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Taryn Givan lives in Texas and holds a Bachelor’s degree in elementary education from the University of Central Arkansas. She also holds a Master’s in Curriculum and Instruction from Texas A&M University and principal certification. She has served 19 years in the K-12 setting as a teacher, assistant principal, and adjunct professor. Now in her 20th year, Taryn is the Founder and CEO of Divergent Educational Consulting LLC as well as an independent educational consultant and service specialist with Better Lesson. She is a proud member of Delta Sigma Theta sorority. She enjoys dancing, reading, writing, listening to music, among other things. One of her greatest accomplishments is being a mother to a beautiful 19 year old and a wife to her husband. Her motivation each day stems from Galatians 6:9.
Leader in Me and Campus Leadership Teams explained
Leadership is something we can constantly redefine, especially when it comes to our students. The organization called the Leader in Me aims to empower more educators with practices that connect culture, academics, and leadership. They use methods like the 7 habits of highly effective people and social emotional learning to increase student confidence, give students more leadership skills, help school staff feel supported, and drive school achievements. They use Campus Leadership Teams to help carry out these frameworks and methods. Campus Leadership Teams are made up of the campus principal and key school leaders like administrators, counselors, academic support specialists, etc; They are responsible for the development, implementation, and monitoring of the targeted improvement plan, monitoring student performance, and determination of student interventions and support services. Not only do they develop educational policies for the school based on observation, data, and research, but they also make sure that there are resources available to support these changes.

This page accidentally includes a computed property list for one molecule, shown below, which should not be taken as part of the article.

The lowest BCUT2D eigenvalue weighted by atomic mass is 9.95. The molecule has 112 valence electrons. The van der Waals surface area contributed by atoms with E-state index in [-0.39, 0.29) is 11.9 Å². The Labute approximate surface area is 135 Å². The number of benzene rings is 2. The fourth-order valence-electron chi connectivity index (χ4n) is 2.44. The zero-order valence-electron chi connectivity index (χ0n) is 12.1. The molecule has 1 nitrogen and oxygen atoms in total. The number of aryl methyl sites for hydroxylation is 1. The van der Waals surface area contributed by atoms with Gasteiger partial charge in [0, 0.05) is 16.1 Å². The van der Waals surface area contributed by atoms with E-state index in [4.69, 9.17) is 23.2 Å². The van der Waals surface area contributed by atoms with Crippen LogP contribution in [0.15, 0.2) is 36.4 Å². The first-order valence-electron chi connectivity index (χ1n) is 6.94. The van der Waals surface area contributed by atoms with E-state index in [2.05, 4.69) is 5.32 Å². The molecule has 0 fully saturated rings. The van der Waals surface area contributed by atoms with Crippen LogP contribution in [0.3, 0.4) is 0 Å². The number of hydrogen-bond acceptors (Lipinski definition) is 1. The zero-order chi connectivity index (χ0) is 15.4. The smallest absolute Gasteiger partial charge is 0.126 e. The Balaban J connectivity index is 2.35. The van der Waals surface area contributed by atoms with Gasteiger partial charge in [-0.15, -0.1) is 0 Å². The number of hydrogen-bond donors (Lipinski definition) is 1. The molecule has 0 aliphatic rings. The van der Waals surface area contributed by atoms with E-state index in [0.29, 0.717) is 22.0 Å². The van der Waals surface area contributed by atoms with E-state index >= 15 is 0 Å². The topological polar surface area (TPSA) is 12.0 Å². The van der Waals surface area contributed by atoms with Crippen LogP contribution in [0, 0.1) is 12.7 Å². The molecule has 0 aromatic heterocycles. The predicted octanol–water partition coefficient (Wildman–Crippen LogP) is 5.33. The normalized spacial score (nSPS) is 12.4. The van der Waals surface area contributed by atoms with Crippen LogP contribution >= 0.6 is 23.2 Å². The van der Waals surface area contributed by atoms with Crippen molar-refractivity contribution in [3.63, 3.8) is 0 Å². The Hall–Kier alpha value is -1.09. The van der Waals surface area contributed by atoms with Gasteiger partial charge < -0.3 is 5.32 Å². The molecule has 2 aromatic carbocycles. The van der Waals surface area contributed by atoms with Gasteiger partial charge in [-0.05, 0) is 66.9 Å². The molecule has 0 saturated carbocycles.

Communicating with your team
There are benefits to collaborating with other school leaders on campus. When a leadership team brings on people with diverse experiences and identities, everyone in it can learn how certain parts of school policies or their school culture may be fine for that person in the group, but harmful for this other person and some students. The first thing these teams need to do is gather the information they need. These teams can instruct principals on how to listen to students of color and practice more inclusivity. When getting together with the other members in your group, you can do quick check-ins in the form of “huddles” and longer full meetings. Huddles can be done on Monday morning where you and the team huddle up in an open area. Each person goes around the circle going over anything that might’ve come up over the weekend and then announcing some key dates coming up that week.